Touring the Trendy Side Of California Hot Spots

By Jae-Ha Kim
Chicago Sun-Times
December 26, 1993

So you’ve been to Disneyland, seen a taping of the “Tonight Show” and had your picture taken on the Golden Gate Bridge. Now that you’ve gotten the touristy things out of the way, are you ready to take a trip on the wilder side of California?  Then read on for some highlights of the nightlife scene in Los Angeles and San Francisco.

LOS ANGELES

Cat & Fiddle, 6530 Sunset Blvd. (213-468-3800). Easily my favorite L.A. hangout. Trendy, but not snooty, this pub and restaurant is one of the places to be seen this. People have a difficult time remembering what it’s called –
I’ve heard Fiddle Dee Dee, Cat in the Hat and Cat in the Fiddle – but in a city filled with poseur clubs, the Cat & Fiddle stands out as winner.  There’s a lush courtyard filled with trees that makes patrons feel they’ve walked onto the set of a Robin Hood movie.  A couple of big bikers work the door, politely asking to see IDs.  The beautiful people start heading in around 11:30 p.m.  Did I see anyone famous there?  No, but it was worth the trip to see a smashing Bjorn Borg-lookalike romp around in lederhosen.

Gardens of Taxco, 1113 N. Harper, West Hollywood (213-654-1746). This Mexican restaurant doesn’t serve the best food in L.A., but it’s definitely one of the most entertaining.  The waiters memorize the night’s menu (there are no printed menus) and guide diners towards their favorite dishes.  And true to our waiter’s word, the food is, “spicy, but not hot.”

Hollywood Athletic Club, 6525 W. Sunset Blvd. (213-962-6600).  Just down the street from the Cat & Fiddle, this place is a must for celeb gawkers. I saw Kiefer Sutherland and Tori Spelling (not together) hang at this former gym. There’s still an upstairs track, but it’s for show, not jogging.  There are 43 pool tables that usually fill up quickly. There can be a line to get in if you’re not connected. Watch where you park your car – this is in a so-so neighborhood.

Kings Road Cafe, 8361 Beverly Blvd. (213-655-9044). Pick up a paper at the newsstand right next to the cafe and treat yourself to a leisurely meal.  Just at the intersection of Kings Road and Beverly Boulevard, this restaurant is one of the best places to catch a quick, cheap breakfast (about $7). It does wonders with eggs and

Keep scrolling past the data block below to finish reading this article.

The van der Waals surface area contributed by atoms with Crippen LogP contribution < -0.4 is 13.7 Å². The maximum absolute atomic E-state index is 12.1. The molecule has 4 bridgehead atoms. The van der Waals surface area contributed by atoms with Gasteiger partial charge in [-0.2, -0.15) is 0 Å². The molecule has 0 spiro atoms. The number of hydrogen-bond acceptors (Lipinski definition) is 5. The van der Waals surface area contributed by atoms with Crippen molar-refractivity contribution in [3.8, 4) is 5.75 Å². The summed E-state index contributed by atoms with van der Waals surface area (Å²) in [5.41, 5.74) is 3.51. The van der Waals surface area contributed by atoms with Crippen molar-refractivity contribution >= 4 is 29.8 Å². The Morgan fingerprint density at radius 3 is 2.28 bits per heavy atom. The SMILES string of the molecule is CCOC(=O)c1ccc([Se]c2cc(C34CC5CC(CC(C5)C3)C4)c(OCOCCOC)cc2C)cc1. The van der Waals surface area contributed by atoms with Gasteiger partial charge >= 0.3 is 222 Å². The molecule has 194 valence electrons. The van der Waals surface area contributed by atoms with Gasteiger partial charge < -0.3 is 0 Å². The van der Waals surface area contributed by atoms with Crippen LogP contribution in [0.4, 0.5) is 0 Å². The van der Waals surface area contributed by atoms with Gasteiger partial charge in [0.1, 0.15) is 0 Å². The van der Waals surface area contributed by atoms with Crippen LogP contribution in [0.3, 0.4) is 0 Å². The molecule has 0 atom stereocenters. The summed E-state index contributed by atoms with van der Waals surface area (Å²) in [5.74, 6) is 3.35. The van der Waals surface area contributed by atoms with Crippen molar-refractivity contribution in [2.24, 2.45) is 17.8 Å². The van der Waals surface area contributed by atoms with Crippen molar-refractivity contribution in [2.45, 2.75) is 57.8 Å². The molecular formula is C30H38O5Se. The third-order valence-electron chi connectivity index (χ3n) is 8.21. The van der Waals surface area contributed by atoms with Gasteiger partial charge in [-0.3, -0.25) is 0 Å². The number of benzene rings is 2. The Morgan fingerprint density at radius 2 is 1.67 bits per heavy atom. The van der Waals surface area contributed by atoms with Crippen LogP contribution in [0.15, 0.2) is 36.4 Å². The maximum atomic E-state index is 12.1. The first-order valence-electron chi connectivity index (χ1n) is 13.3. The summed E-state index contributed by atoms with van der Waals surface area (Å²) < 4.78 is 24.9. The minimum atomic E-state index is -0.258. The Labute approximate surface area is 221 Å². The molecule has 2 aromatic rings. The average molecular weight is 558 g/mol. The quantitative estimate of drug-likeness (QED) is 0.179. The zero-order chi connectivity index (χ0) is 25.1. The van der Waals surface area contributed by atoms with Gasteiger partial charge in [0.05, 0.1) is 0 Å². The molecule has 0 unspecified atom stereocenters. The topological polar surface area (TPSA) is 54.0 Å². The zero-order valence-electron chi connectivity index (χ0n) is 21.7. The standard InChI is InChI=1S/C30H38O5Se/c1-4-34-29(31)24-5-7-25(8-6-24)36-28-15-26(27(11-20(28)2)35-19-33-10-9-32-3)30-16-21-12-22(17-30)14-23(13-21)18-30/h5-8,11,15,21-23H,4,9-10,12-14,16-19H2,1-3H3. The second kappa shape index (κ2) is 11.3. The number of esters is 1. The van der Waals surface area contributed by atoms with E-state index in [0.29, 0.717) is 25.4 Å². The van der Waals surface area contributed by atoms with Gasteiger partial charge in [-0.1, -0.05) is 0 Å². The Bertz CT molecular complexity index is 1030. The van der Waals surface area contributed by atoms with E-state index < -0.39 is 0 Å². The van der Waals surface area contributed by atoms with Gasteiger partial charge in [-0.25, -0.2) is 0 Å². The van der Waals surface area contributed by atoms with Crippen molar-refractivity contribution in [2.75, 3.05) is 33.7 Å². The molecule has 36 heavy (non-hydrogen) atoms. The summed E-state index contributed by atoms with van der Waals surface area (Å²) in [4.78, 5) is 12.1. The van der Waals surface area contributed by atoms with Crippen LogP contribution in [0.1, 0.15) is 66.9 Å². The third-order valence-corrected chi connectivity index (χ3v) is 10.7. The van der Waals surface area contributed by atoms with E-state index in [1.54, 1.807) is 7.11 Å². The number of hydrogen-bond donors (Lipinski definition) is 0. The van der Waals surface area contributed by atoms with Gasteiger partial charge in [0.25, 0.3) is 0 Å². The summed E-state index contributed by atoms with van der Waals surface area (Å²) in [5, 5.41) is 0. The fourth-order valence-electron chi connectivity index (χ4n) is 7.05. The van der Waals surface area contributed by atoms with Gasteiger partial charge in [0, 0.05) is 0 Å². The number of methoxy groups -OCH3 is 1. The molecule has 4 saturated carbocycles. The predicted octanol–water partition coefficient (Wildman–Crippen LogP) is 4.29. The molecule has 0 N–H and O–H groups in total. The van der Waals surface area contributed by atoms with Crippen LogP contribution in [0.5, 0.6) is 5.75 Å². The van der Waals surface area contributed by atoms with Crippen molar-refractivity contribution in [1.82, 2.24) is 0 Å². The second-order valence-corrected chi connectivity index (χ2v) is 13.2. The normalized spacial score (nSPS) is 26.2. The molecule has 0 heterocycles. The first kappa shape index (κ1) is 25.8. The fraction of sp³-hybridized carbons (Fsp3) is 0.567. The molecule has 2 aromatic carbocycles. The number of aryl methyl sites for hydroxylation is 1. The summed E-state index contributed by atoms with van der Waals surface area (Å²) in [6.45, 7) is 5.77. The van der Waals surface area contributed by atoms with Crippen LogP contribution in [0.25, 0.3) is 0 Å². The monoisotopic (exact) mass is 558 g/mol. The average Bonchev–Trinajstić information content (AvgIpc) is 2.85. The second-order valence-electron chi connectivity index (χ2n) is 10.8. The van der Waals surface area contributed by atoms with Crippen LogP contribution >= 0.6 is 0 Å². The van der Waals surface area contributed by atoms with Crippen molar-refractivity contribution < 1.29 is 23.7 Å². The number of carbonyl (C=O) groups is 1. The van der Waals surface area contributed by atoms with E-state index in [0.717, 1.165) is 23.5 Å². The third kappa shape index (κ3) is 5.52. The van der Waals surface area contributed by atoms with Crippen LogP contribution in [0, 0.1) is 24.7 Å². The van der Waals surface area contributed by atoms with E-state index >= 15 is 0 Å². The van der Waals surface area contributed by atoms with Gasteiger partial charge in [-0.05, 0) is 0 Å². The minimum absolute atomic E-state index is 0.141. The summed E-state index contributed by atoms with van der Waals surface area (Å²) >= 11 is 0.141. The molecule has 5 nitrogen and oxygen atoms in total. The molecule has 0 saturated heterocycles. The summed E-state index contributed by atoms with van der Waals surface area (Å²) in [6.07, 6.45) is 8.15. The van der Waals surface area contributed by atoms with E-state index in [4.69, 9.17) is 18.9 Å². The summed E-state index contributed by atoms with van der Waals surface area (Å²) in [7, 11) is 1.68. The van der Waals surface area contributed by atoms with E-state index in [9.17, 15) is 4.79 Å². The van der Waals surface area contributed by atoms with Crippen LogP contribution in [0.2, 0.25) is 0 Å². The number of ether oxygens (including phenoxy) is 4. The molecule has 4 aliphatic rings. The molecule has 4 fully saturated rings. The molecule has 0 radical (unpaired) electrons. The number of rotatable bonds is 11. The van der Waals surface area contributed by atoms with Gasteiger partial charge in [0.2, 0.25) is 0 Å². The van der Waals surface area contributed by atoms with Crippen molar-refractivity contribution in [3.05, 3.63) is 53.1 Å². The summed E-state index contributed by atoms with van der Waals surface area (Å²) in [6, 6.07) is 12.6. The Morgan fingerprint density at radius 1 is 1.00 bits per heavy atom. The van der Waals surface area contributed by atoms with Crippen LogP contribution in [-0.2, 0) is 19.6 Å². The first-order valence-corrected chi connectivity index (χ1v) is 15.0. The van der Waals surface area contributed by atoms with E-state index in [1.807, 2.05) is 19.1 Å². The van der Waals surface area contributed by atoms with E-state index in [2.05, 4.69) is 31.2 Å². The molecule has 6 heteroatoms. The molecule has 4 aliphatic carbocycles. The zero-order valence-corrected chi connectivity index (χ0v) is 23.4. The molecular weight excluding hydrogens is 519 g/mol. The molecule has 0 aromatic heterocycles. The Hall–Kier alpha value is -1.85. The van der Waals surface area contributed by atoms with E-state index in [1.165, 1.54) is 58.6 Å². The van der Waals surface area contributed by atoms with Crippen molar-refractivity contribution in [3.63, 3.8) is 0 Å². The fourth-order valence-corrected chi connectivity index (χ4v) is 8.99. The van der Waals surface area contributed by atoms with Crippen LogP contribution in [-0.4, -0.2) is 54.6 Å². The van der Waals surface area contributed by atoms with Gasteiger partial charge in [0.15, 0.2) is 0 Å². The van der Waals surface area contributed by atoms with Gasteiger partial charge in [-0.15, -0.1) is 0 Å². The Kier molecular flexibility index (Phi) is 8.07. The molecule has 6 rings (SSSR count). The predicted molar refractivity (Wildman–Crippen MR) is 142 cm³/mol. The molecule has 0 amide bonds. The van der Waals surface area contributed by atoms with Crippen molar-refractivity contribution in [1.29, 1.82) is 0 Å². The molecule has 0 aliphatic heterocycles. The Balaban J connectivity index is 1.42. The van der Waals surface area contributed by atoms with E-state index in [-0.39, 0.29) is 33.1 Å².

serve coffees in huge, bowl-sized mugs.

Pasta Etc., 8650 Sunset Blvd. (310-854-0094). A fun place to people watch, Pasta Etc. serves killer salads and salmon pasta.  Our waitress was more infatuated with the unnaturally young grandmother at the next table, but the food was worth the slow service.

Viper Room, 8852 W. Sunset Blvd, West Hollywood (310-358-1880). Even though actor Johnny Depp is the owner, the Viper Room had no fame outside of L.A. until River Phoenix’s unfortunate death there. The club features live music by bands such as the Buzzcocks and Dig. It’s said the cover charge doubled after Phoenix’s death, to $10.

SAN FRANCISCO

Brandy Ho’s, 217 Columbus Ave. (415-788-7527). A trendy restaurant located in the heart of Chinatown, Brandy Ho’s has the look and feel of a European bistro.  The good news is the Hunan cuisine is tasty and the chefs don’t use MSG in their dishes.  The bad news is Brandy Ho’s doesn’t serve fortune cookies after meals.

Cafe Claude, 7 Claude Lane (415-392-3505). You can feel the patrons oozing ennui as they listen to live jazz bands and tenderly nurse their espressos.

Cafe de la Presse, 352 Grant (415-398-2680). Just around the corner in the heart of the city’s French quarter, this espresso house describes itself as “le rendez-vous de San Francisco.”  It’s as French as Claude is English and has a fine selection of light meals, imported beers and killer cappuccinos.  A section of the cafe is devoted to periodicals, both American and international.  It also sells cheap postcards:  seven for $1.

Cafe Paradiso, 1725 Haight St. (415-221-5244). I know, yet another cafe.  But it was such a treat to be in a city with coffee houses on almost every corner that I couldn’t resist this one either.  Paradiso had thought-provoking artwork and better food than most of the coffee houses. Try the vegetarian nachos.

Country Cheese Co., 415 Divisadero St. (415-621-8130). When you’re running a little low on cash, head here to buy the fixings for a reasonably priced meal. There are imported cheeses, dried fruits and smoked meats.  Ask Mario to help you select what you need.

Horse Shoe Cafe, 566 Haight (415-626-8852). This place has the artsy, rundown look and feel of a University of Chicago hangout. Take a quick look at the cluttered bulletin board and on any given day, you can find a lost kitty, a roommate or a used car.  Located in the back of the Horse Shoe, patrons may play with the  shrink-wrapped computer – 25 cents buys four minutes of computer time.  Among many things, the SF Net allows hackers to send E-mail, find out what’s happening in the city and delve into the philosophy file (don’t ask). For a nightcap, I recommend the hot chocolate.

Slim’s, 333 11th St. (415-621-3330). Boz Scaggs owns this nightclub where Chris Isaak used to be a regular performer until he warbled his way to fame. Clean and inviting, get there early to grab a bar stool or be prepared to stand all night long.  Or arrange to eat upstairs – then you’re guaranteed a table.

Twenty Tank Brewery, 316 11th St. (415-255-9455). Full of ruddy-faced college types, it’s definitely mainstream but convenient for clubbers on their way home from Slim’s.

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